The recent claim of the Chinese Communist Party identifying its regime as “a socialist democracy with Chinese characteristics” is a half-baked truth. While the first half of the statement is a sheer mockery of the concept and practices of democracy worldwide, the second part is worryingly correct. The regime is characterized by the Chinese characteristics of authoritarianism, a visible lack of transparency, no space for free voice and expression, and democracy misappropriation. While China ostentatiously flouts the very basic tenet of democracy with its Chinese characteristics, the freedom of the press and media, it still unabashedly calls itself a new and true form of democracy.
The Chinese government on their website, while indirectly taunting the practice of democracy in the US, writes, “The Chinese democracy enables people to effectively exercise their power and express their will… protects people’s right of supervision… oversight by the people’s congress is an important part of democratic oversight.” A little too open-ended a statement to make where the words like “oversight” and “supervision” can take any form, and with Chinese characteristics, it takes its unique form of suppression of voices and criticism it finds antagonistic to its ways. Though, the very essence of democracy is political competition, opposition, and checks and balances installed by the media. Chinese characteristics lack it all.
The so-called “new form of democracy” in China has gained much defamation for its freedom of the press. As per Reporters Without Frontiers, Beijing is regarded as the “world’s largest prison for journalists”. The government has always been heavily invested in “perception management, not just in China but also worldwide.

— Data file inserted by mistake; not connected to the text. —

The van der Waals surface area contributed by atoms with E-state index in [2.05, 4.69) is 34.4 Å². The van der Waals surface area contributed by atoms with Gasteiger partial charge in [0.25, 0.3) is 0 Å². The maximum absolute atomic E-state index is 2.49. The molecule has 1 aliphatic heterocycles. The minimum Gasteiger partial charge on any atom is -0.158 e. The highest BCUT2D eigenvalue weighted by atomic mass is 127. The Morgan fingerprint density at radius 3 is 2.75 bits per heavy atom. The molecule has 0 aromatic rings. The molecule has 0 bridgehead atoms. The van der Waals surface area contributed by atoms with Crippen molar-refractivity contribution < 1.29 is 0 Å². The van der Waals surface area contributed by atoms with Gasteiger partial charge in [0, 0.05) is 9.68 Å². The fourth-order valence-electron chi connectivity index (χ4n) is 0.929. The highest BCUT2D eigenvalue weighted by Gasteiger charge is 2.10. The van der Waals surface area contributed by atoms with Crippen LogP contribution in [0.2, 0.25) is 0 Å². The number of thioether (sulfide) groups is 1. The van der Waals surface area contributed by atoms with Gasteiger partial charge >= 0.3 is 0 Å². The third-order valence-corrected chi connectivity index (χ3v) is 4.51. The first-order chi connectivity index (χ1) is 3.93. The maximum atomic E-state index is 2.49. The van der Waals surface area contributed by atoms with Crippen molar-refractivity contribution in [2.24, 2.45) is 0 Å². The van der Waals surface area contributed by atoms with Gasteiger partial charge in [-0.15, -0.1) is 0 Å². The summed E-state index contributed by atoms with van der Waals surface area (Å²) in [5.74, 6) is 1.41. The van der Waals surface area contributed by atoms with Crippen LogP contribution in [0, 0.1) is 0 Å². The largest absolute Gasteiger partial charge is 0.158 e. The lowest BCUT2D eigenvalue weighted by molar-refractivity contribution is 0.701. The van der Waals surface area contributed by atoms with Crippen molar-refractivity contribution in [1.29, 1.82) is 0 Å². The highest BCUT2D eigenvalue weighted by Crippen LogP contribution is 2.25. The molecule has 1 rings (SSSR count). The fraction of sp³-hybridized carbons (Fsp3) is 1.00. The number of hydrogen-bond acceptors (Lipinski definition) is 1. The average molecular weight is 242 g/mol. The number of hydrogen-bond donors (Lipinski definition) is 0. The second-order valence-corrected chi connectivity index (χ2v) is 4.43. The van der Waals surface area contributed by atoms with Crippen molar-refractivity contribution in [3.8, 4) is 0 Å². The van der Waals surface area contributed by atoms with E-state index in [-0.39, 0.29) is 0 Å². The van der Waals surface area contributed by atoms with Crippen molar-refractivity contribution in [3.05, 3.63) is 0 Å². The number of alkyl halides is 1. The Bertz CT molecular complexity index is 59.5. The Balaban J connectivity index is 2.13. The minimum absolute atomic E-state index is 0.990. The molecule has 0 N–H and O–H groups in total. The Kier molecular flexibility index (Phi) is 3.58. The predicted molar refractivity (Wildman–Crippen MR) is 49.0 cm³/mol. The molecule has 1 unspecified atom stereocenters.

The game is a simple, two-step process followed by the state and state-owned media houses: First, salvage the nation’s international image whenever there is any criticism worldwide by either presenting a positive (and might be false) image of China across media platforms using innovative approaches like use of a “pro-development narrative”; or greenwash its projects like BRI; or portray the debt-trap diplomacy into “ benign good-doer image of China” by playing “Global South fraternity” card. Thus, the media invests enormous power in setting and re-shaping/ re-imaging the discourse globally.
Second, and highly interlinked, is the use of brute force of power by the PRC on the press within and beyond China. Beijing conducts a campaign of repression against journalism and the right to information worldwide. The party’s Propaganda Department directs all the media houses about the censored topics and editorial guidelines for spreading information in China and beyond. The Chinese characteristics of the self-proclaimed democracy accuse any “not falling in line” journalists with charges like espionage, subversion, and provoking troubles, and keep them under strict scrutiny and Surveillance, and often detainment and torture, in the jails.
The 2023 World Press Freedom Index ranked China the lowest, after North Korea. China has the largest number of journalists behind bars. Citizen journalists who acted as whistle-blowers against the Chinese excesses either during the pandemic and lockdown or raising their voices during labor exploitation or environmental exploitation, among others.
An Australian journalist, Cheng Lie, made it to the news a few months back because of her detention in Beijing, where she was subjected to strict interrogation as a suspect of illegally supplying state secrets overseas. Another Chinese journalist Wang Jing, currently in asylum in the US, was detained on the grounds of “picking quarrels and provoking trouble,” where such grounds remain open to interpretation and are used by the Chinese authorities at their convenience. Journalists often face consequences like online trolling on social media, which is suspected to be backed by the Chinese authorities, along with assaults, cyber hacking, and refusal to obtain visas. Foreign journalists, particularly from the West, in China, face a lot of harassment and intimidation by authorities.